Thinking back to the last time I accepted a job, I can’t recall actually reading any of the material that was sent over. I think I skimmed some docs to make sure the numbers written down matched what I had been told over the phone, but after that it was a blur of digital signing and emailing and precisely no due diligence from myself.
Not great, really. I bet that your experience accepting new gigs has been somewhat similar. In startups, jobs are offered with exotic types of pay, chock full of startup stock options in all their 409A and vesting-period glory. Some folks might not really understand what is being offered. Like what the value of their full comp package really is, when performance pay and other sweeteners are stacked on top of base rates. With remote learning in the equation, it’s even more confusing.
This is the market space that Welcome, a startup that is announcing a $1.4 million fundraise, wants to fix. (Update: Forgot to add the capital sources, which include Ludlow Ventures, the Weekend Fund, Global Founders Capital, both Shrug and Basement, as well as a number of angels.)
The company told TechCrunch it is a “first offer management and closing platform.” Its service helps provide a clear picture of total comp to candidates, helping them accept or deny an offer that they can fully understand.
Here’s a screengrab from the candidate’s side of the employer-employee divide:
If “offer management and closing” sounds like a small niche to target, it both is and is not.
It is, in that if Welcome stayed in its current market-position forever it would have a smaller product target than most startups. But the company has plans to expand its product-set over time. For example, its co-founders Nick Gavronsky and Rick Pereira explained that Welcome wants to offer real-time salary data in the future, based on the information that will flow through its service.
Want to close an engineer in North Carolina with a high level of confidence in the offer? Welcome should be able to tell you, later on, what a comp package should look like if you want make sure the candidate will accept.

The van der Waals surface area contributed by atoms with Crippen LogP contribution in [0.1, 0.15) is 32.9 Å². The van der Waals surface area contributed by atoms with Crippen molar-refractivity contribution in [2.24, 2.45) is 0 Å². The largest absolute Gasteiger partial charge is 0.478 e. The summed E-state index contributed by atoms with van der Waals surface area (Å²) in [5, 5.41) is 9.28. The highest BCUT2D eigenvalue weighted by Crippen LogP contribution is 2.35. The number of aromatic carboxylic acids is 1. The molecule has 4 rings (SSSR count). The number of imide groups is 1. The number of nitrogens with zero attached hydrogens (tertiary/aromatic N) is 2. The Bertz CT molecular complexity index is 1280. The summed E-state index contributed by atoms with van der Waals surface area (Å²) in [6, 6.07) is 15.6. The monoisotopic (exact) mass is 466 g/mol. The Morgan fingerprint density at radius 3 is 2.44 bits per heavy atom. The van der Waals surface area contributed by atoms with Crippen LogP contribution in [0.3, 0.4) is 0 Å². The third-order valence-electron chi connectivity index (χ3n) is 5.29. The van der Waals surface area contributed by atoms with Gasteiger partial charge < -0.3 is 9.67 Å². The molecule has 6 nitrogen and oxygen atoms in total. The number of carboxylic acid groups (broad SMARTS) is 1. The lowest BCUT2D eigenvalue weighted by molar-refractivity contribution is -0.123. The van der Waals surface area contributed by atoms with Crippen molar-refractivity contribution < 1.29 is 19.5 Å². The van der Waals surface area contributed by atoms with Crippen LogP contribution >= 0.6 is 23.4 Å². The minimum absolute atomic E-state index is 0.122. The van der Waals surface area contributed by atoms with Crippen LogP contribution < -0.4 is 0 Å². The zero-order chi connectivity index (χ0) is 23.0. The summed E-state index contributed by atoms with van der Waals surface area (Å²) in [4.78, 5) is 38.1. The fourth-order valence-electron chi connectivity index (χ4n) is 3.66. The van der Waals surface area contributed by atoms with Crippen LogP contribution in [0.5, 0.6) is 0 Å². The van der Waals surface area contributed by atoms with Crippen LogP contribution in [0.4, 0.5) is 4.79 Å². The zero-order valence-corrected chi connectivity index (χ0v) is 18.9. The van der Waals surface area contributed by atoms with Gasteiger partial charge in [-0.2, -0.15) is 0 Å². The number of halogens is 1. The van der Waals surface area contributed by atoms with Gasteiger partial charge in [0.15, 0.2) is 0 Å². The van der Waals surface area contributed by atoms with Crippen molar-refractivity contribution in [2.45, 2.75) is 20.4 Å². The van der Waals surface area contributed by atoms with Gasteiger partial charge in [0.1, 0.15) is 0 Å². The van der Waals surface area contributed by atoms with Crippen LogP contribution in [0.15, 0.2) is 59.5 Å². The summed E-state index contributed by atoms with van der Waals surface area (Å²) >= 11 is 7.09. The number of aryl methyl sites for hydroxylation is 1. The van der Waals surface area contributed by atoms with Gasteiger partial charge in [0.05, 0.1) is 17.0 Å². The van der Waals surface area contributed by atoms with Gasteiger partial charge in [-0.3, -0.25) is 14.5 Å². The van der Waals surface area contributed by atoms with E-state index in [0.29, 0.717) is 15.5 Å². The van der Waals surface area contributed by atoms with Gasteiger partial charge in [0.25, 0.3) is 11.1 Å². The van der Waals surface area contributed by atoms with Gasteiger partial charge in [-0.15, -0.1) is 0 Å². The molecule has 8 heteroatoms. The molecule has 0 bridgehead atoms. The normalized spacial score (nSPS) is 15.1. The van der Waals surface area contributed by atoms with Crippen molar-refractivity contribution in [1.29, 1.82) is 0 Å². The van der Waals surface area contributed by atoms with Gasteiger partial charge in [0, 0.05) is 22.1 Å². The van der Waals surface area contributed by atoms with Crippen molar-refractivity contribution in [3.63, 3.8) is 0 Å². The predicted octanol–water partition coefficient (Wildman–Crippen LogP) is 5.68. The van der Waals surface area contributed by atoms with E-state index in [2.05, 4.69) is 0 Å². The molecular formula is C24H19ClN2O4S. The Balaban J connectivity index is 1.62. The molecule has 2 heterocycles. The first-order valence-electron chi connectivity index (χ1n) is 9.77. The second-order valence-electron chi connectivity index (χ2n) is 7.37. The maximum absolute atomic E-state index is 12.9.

Gavronsky and Pereira have experience in product and people work, respectively, making their union at Welcome a good fit. The company’s team is currently just four folks, though the startup expects that it will double in size this year. The capital it raised in January, but is only talking about now, is making the hiring possible.
Now, the $1.4 million number is pretty dated. Normally I’d skip over a round so far from the past, but Welcome caught my eye, as I’ve recently written about another HR tech provider, Sora, and the Welcome deal felt like an illustrative event: This is how seed rounds are announced, long after the fact, which makes reporting on seed-stage trends really hard. Something to keep in mind.
Welcome is barking up a winsome tree with its product, not only because the offer/offer acceptance process is garbage today — let’s email some PDFs and hand a candidate off between departments! — but because it has seen strong early demand from potential customers. Its service is currently in a private alpha that was a bit oversubscribed, though the company is not yet charging for its service. (Welcome will be a SaaS play, priced on company size, which seems reasonable.)
Past all that, what’s exciting about Welcome is that if it can get a number of customers aboard when it makes it to beta or launch, the company will have placed itself in a position where it can expand in several directions. It could, for example, extend its feature set to help with pre-onboarding or onboarding itself, given that it already knows a new candidate and their new employer. Of course, the startup wants to talk more about what it’s building today, but it’s also fun to look ahead.
That’s enough on Welcome, we’ll chatter about them again when they formally launch, or share some neat growth metrics. Until then, good luck getting into the alpha.